Facebook has been on the firing line of privacy violations for long. A pep camera fitted on the Ray-ban sunglasses and integrated into a separate Facebook View App is the newest on its list. Glasses with additional features aren’t new and we have already seen camera glasses such as the Snapchat Spectacles and audio glasses like the Amazon Echo Frames. Yet, coming from the social media giant, Facebook – Ray-ban Stories cannot be simply considered as another fancy product. Now, anyone can walk past you, all the while capturing you unaware. Street stalking with hidden cameras and long lenses has anyway become a common practice. Even though many developed nations have drafted strict privacy policies and special permissions for practicing photographers, given the enormity of the camera users, violations are aplenty. Of course, these updated technologies can be put into best use, but, this all-too-handy Stories could catch anyone off guard.
The sunglasses are built in partnership with Facebook and Ray-Ban’s parent company EssilorLuxottica and are the first product to be produced as a result of a multi-year partnership between the two companies. Ray-Ban Stories will be available in 20 different combinations in classic Ray-Ban styles — Wayfarer, Wayfarer Large, Round, and Meteor — and five colors with a range of lenses including clear, sun, transition, and prescription. Ray-Ban Stories features dual integrated 5-megapixel cameras that are designed to let the wearer capture everyday moments as they happen from a first-person perspective. The dual 5MP camera gives new depth and dimension to the content. It takes high-resolution photos (2592×1944 pixels) and quality video (1184×1184 pixels at 30 frames per second). Camera automatically adjusts to the light around for high-quality captures. One can also attend to calls, listen to music via blue tooth while on the go.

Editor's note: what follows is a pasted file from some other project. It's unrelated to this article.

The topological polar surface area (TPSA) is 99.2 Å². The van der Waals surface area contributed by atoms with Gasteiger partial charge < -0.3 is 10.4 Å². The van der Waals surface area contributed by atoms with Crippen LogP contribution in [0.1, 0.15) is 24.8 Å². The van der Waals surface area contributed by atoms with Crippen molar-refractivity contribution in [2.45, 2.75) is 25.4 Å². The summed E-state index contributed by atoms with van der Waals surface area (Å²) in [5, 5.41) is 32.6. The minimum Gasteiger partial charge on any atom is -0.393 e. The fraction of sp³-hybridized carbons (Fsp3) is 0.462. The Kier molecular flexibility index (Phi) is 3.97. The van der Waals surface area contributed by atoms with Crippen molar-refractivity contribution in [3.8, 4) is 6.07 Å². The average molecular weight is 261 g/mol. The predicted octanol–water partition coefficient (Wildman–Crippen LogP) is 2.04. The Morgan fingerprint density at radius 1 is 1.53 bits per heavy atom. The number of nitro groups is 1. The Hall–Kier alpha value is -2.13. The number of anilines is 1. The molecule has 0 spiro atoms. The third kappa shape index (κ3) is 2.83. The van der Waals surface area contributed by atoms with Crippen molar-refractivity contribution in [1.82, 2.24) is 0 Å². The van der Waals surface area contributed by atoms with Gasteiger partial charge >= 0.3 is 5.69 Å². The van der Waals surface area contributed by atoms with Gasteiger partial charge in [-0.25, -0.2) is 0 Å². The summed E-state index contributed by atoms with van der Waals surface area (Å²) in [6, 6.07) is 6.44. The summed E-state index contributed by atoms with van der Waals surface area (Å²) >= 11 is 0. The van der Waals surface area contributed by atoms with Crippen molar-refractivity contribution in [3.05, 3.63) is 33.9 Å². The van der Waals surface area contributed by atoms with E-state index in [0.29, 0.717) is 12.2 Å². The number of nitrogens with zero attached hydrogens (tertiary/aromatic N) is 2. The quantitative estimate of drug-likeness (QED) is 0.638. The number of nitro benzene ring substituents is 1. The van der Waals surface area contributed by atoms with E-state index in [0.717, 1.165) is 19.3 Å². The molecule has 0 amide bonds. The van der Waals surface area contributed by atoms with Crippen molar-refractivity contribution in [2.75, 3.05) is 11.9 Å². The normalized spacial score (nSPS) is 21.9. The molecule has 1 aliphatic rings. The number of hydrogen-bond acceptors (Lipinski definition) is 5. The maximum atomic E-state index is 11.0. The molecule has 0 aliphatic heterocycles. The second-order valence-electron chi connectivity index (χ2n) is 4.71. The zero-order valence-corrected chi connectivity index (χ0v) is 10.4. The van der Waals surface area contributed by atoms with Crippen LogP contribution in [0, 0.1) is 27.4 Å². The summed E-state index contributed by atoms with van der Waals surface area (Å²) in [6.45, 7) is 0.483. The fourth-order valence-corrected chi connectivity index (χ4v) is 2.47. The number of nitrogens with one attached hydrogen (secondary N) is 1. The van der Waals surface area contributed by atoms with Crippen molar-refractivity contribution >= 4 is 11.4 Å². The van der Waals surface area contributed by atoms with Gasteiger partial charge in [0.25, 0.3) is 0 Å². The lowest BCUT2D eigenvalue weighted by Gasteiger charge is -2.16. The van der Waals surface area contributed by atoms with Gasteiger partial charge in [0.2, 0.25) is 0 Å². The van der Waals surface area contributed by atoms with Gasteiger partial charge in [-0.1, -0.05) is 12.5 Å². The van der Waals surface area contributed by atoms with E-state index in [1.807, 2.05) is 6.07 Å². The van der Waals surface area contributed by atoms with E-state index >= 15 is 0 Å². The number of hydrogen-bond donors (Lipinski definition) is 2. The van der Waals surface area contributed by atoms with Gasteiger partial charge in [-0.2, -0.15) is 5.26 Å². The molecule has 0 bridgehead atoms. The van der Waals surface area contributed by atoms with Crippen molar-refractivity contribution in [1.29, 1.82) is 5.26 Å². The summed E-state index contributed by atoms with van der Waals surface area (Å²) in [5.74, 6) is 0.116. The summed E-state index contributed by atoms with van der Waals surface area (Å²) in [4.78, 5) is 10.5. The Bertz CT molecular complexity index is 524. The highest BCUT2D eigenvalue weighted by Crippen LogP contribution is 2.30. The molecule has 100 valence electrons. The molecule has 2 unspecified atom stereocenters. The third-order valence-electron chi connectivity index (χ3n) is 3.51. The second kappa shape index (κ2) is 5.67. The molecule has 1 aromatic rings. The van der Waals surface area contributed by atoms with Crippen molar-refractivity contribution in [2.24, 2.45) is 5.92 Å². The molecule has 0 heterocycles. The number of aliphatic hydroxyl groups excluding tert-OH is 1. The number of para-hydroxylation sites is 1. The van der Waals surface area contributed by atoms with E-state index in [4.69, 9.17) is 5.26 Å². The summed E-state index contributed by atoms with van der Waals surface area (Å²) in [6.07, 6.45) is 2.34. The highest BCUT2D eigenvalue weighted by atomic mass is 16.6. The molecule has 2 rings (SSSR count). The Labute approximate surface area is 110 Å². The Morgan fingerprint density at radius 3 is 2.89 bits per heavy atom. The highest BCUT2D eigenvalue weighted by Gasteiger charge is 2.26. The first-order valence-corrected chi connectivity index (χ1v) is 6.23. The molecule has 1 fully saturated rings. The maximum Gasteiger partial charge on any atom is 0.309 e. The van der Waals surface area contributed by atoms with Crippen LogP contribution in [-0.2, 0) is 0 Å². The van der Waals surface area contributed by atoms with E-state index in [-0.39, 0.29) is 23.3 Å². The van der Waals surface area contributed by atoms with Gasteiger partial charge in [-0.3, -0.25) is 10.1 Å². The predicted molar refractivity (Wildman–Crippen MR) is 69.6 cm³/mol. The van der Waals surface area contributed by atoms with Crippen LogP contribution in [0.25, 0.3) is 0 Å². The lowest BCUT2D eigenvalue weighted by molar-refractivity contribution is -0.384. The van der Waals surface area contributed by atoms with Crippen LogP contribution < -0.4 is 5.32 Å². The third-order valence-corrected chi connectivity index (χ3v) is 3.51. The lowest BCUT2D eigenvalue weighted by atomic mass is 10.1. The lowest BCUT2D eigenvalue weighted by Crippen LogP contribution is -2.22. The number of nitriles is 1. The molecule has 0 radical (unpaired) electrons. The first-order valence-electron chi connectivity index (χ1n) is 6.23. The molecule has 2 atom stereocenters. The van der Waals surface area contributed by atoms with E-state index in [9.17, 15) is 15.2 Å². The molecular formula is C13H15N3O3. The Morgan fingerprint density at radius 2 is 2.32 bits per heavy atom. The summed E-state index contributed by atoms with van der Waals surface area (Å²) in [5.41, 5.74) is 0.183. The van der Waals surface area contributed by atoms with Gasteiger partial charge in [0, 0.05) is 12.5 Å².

Ray-ban Stories sunglasses are available online for $299 and in select retails stores in the United States, Australia, Canada, Ireland, Italy, and the United Kingdom. The Stories look and feel like standard Ray-Ban sunglasses, just with slightly bulkier temples and small cameras clearly visible in the top left and right corners. One can easily record the world as seen, while on a casual stroll in the park, a day-out with family, or in a more dangerous way, peep into someone with mal-intention. It allows both taking photos and up to 30-second videos using the capture button or hands-free with Facebook Assistant voice commands. Prescription lenses are also available, and while Ray-Ban hasn’t specified pricing for prescription lenses, the company typically charges a hefty $225 for single-vision prescriptions on top of the frame price.
Naturally, one needs a Facebook account to use Ray-ban Stories and, the Facebook View App that is different than the standard Facebook is required to shoot, edit and share images/videos. The app walks one through a painless pairing process, connecting the sunglasses to an android/i-phone without requiring manual pairing over Bluetooth or ad-hoc Wi-Fi network. The app is primarily to manage photos and videos on the Stories and to transfer them to the phone’s camera roll. Facebook doesn’t provide any specific storage size for the glasses, only that they can hold around 500 photos or 35 thirty-second videos. Pressing the Sync button in the app catalogs the photos and videos on the glasses and generates thumbnails for browsing.
After the app is synced and the content is downloaded to the phone, the app can be used to edit both photos and videos. There is an option to tweak settings like brightness and saturation, tap a one-touch Enhance button to automatically make those adjustments, crop the frame, and trim video clips. It is then possible to share the captures, not only on Facebook but also on other platforms such as Twitter or could be sent via email.
Facebook does say that it has an inbuilt external-facing capture LED that signals to others when the wearer is taking a photo or video; but that’s not all that convincing as far as the possibilities for privacy violation concerns are considered. While some of us are visibly worried about these and such related upgrades that are double-edged swords, there are a few who are disappointed that it doesn’t have a consumer-friendly augmented reality (AR), the technology that overlays digital content on the physical world. Facebook says it eventually plans to embed that functionality. That said, life does move on, and this new way to capture is here to stay, and will surely get much more sophisticated and sneaky. Although it is yet to be available in the Indian market, sooner or later, we can see Stories, creating unheard and unseen stories.